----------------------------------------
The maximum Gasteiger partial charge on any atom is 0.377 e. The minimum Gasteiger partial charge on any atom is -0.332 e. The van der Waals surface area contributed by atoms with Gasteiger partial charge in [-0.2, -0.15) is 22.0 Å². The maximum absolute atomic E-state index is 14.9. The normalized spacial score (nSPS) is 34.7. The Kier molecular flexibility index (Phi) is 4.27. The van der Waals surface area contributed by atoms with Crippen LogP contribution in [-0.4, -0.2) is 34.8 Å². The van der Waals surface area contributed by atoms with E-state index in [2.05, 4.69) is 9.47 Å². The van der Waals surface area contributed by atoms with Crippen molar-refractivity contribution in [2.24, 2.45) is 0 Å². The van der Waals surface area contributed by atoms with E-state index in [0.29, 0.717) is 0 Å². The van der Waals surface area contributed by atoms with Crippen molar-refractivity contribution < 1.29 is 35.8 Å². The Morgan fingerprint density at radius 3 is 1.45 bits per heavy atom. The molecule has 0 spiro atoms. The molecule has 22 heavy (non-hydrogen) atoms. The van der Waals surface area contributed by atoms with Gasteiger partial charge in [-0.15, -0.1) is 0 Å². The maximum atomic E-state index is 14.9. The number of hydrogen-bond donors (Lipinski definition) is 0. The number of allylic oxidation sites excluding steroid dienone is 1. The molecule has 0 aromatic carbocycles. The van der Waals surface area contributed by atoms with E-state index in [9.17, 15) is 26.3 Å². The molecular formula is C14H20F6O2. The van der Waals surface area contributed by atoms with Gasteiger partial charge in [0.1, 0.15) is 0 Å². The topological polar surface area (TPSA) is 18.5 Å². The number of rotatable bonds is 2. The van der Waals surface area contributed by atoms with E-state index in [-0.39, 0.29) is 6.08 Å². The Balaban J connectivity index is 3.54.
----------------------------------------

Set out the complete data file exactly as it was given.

The maximum Gasteiger partial charge on any atom is 0.377 e. The minimum Gasteiger partial charge on any atom is -0.332 e. The van der Waals surface area contributed by atoms with Gasteiger partial charge in [-0.2, -0.15) is 22.0 Å². The maximum absolute atomic E-state index is 14.9. The normalized spacial score (nSPS) is 34.7. The Kier molecular flexibility index (Phi) is 4.27. The van der Waals surface area contributed by atoms with Crippen LogP contribution in [-0.4, -0.2) is 34.8 Å². The van der Waals surface area contributed by atoms with E-state index in [2.05, 4.69) is 9.47 Å². The van der Waals surface area contributed by atoms with Crippen molar-refractivity contribution in [2.24, 2.45) is 0 Å². The van der Waals surface area contributed by atoms with E-state index in [0.29, 0.717) is 0 Å². The van der Waals surface area contributed by atoms with Crippen molar-refractivity contribution < 1.29 is 35.8 Å². The Morgan fingerprint density at radius 3 is 1.45 bits per heavy atom. The molecule has 0 spiro atoms. The molecule has 22 heavy (non-hydrogen) atoms. The van der Waals surface area contributed by atoms with Gasteiger partial charge in [-0.15, -0.1) is 0 Å². The maximum atomic E-state index is 14.9. The number of hydrogen-bond donors (Lipinski definition) is 0. The number of allylic oxidation sites excluding steroid dienone is 1. The molecule has 0 aromatic carbocycles. The van der Waals surface area contributed by atoms with E-state index in [9.17, 15) is 26.3 Å². The molecular formula is C14H20F6O2. The van der Waals surface area contributed by atoms with Gasteiger partial charge in [0.1, 0.15) is 0 Å². The topological polar surface area (TPSA) is 18.5 Å². The number of rotatable bonds is 2. The van der Waals surface area contributed by atoms with E-state index in [-0.39, 0.29) is 6.08 Å². The Balaban J connectivity index is 3.54.